Independent Alleles

Mendel’s Second Law

Recall that Mendel’s first law states that for any factor, an individual randomly assigns one of its two alleles to its offspring. Yet this law does not state anything regarding the relationship with which alleles for different factors will be inherited.
After recording the results of crossing thousands of pea plants for seven years, Mendel surmised that alleles for different factors are inherited with no dependence on each other. This statement has become his second law, also known as the law of independent assortment.
What does it mean for factors to be “assorted independently?” If we cross two organisms, then a shortened form of independent assortment states that if we look only at organisms having the same alleles for one factor, then the inheritance of another factor should not change.
For example, Mendel’s first law states that if we cross two Aa organisms, then 1/4 of their offspring will be aa, 1/4 will be AA, and 1/2 will be Aa. Now, say that we cross plants that are both heterozygous for two factors, so that both of their genotypes may be written as Aa Bb. Next, examine only Bb offspring: Mendel’s second law states that the same proportions of AA, Aa, and aa individuals will be observed in these offspring. The same fact holds for BB and bb offspring.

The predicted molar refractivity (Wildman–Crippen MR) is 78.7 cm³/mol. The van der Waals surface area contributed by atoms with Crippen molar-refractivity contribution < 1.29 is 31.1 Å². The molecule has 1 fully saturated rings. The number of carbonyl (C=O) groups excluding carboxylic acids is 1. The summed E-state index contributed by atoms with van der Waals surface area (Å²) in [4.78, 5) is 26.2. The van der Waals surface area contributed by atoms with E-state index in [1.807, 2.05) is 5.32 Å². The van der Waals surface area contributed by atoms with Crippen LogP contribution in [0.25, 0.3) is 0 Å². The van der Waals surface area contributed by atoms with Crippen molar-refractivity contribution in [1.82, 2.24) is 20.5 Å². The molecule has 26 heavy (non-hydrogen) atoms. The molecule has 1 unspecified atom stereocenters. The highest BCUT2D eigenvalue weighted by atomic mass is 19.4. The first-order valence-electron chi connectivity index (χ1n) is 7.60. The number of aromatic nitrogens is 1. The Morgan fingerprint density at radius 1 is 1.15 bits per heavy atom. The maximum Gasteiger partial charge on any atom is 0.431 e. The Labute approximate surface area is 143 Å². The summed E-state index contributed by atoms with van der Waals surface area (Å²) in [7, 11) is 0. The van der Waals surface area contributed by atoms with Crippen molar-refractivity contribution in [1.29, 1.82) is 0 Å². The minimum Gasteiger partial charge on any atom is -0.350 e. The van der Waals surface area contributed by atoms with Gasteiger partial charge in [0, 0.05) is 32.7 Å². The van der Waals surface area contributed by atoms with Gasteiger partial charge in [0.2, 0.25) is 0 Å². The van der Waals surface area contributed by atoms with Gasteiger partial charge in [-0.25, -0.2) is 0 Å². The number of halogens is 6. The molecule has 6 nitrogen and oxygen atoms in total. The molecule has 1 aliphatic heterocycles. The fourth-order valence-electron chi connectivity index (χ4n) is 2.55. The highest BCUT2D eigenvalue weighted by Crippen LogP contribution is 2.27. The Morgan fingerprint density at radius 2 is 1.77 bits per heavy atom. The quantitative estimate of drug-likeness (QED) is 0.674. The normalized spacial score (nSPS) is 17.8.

As a result, independence will allow us to say that the probability of an aa BB offspring is simply equal to the probability of an aa offspring times the probability of a BB organism, i.e., 1/16.
Because of independence, we can also extend the idea of Punnett squares to multiple factors. We now wish to quantify Mendel’s notion of independence using probability.


Two events A and B are independent if Pr(A and B) is equal to Pr(A) × Pr(B). In other words, the events do not influence each other, so that we may simply calculate each of the individual probabilities separately and then multiply.

More generally, random variables X and Y are independent if whenever A and B are respective events for X and Y, A and B are independent (i.e., Pr(A and B)=Pr(A) × Pr(B)).